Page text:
I really don’t have one favourite tree because I like bonsai so much that every tree is unique and is worth looking after. I may like some more than others but I don’t have ONE favourite. Some of the ones I like include Japanese and European trees as they appear to me as interesting and beautiful trees to remember.
Trees that might not look like ‘Ferraris’ can always can get better with the right skills and time. It doesn’t mean that they will end up as a ‘Ferrari’ or high quality bonsai one day but that doesn’t matter to me, I don’t dislike them. I find joy in the simple things like watching new buds form and grow.
It is hard to have a favourite because I just love all trees; I don’t know how to describe it.
11 Bonsai is ______my lifestyle___ for me/in my life. Please fill the blank. Please tell me your bonsai philosophy.
Bonsai is my lifestyle for me. Everything in my life revolves around bonsai.
My bonsai philosophy is that I believe by using simple techniques and experience, a tree can be transformed into a better version of itself.
I believe that you need to be united with and follow nature because nature is the best teacher in life. A special connection with the environment and especially with trees is so important. You need to have a conversation with the tree to make it better; it is ‘telling’ you things and you need to ‘listen’ to it.
Another part of my philosophy is that I think trees shouldn’t be valued by prizes or how much they cost. They should be valued as a living thing and respected. A tree’s life should be much more than about getting it to exhibition level. You need to have a love for all trees and appreciate any development you are able achieve.
As time is passing so quickly, I believe that people should take more moments to be still and reflect. Tokonomas are a perfect opportunity for this. I enjoy putting together tokonoma displays, and sharing them with visitors, carefully thinking about creating a seasonal moment and special atmosphere. Life is so busy but I think that creating this short moment to appreciate is a necessary effort.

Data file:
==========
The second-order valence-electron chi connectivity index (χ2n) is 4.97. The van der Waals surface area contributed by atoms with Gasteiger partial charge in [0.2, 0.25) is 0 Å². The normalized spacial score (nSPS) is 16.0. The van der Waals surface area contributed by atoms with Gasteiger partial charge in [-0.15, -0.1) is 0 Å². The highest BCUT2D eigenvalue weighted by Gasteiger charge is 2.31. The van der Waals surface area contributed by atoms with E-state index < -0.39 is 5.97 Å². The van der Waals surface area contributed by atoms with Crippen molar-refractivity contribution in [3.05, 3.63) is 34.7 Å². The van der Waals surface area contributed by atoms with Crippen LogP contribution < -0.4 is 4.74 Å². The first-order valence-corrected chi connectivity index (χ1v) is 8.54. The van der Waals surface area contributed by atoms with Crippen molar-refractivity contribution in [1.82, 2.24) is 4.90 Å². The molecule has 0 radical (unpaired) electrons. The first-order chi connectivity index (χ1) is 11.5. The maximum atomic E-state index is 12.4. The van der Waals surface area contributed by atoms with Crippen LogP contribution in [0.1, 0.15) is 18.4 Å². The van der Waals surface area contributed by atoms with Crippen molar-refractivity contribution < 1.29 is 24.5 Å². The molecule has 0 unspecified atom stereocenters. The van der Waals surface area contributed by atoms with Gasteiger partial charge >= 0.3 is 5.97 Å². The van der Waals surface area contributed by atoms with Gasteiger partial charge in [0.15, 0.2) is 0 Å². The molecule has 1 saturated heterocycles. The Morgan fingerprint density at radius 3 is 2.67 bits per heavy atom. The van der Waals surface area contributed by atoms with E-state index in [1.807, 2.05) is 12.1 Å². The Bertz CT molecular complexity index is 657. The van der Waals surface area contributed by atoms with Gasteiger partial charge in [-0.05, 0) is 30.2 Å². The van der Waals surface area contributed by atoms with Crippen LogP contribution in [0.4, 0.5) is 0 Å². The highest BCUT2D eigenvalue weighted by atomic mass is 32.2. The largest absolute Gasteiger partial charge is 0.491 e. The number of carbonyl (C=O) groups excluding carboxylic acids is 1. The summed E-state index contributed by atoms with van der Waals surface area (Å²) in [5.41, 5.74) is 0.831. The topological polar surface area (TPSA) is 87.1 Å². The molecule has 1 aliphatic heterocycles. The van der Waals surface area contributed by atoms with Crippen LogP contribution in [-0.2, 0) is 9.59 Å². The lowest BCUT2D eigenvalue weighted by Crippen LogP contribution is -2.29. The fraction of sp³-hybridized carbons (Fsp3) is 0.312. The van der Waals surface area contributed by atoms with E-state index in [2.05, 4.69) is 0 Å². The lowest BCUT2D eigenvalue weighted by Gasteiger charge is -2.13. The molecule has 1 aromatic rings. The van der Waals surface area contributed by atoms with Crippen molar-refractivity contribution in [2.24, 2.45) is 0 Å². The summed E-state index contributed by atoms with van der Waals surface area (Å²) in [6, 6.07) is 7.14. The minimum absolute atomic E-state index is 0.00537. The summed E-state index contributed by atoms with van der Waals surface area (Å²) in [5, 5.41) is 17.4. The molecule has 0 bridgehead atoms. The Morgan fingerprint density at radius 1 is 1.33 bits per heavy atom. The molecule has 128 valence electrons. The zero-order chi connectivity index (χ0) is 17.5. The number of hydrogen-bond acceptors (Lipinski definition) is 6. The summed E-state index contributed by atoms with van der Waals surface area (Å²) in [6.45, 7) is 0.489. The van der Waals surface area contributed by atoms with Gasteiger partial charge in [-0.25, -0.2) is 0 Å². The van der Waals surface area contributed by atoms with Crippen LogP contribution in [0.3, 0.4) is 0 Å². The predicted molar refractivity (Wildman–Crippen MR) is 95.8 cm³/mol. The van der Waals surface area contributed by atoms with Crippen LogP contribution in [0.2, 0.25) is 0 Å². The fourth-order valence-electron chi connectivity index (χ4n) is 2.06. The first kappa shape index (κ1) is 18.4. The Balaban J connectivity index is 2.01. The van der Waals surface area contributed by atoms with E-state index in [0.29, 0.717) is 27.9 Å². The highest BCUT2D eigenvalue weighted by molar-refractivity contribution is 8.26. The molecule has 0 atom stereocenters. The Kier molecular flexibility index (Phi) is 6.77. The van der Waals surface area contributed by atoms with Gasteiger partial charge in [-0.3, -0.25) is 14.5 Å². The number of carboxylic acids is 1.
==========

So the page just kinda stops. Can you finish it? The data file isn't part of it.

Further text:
Part of my philosophy in bonsai comes from Shitao – I would recommend everyone read about his philosophies as they can be easily related to bonsai. Recently I would say that my bonsai has become less tense in style. This idea comes from the normal evolution of craftsmen: At the beginning you are very raw and primitive. Afterwards you become mature and skilled. When you are close to the third stage, which is close to perfection, finally you can forget about this rigidity and you can come back to being more primitive and rough.
To finalise my thoughts, because philosophy in bonsai and in life is like a river as it never ends, and has a lot of bends that make nuances, I would like to share this final quote from Shitao.
“There is a kind of painting* that, at first glance, seems to offer only brutal and incoherent chaos; but when looking at it more closely, it is observed that everything is full of spiritual rhythm and the movement of life, and in an inexhaustible flavor is discovered in it: such is the work of the rule without rules.”
*replace the word ‘painting’ with ‘bonsai’.
Domo Arigatou Gozaimashita Makiko Kobayashi to make it happen !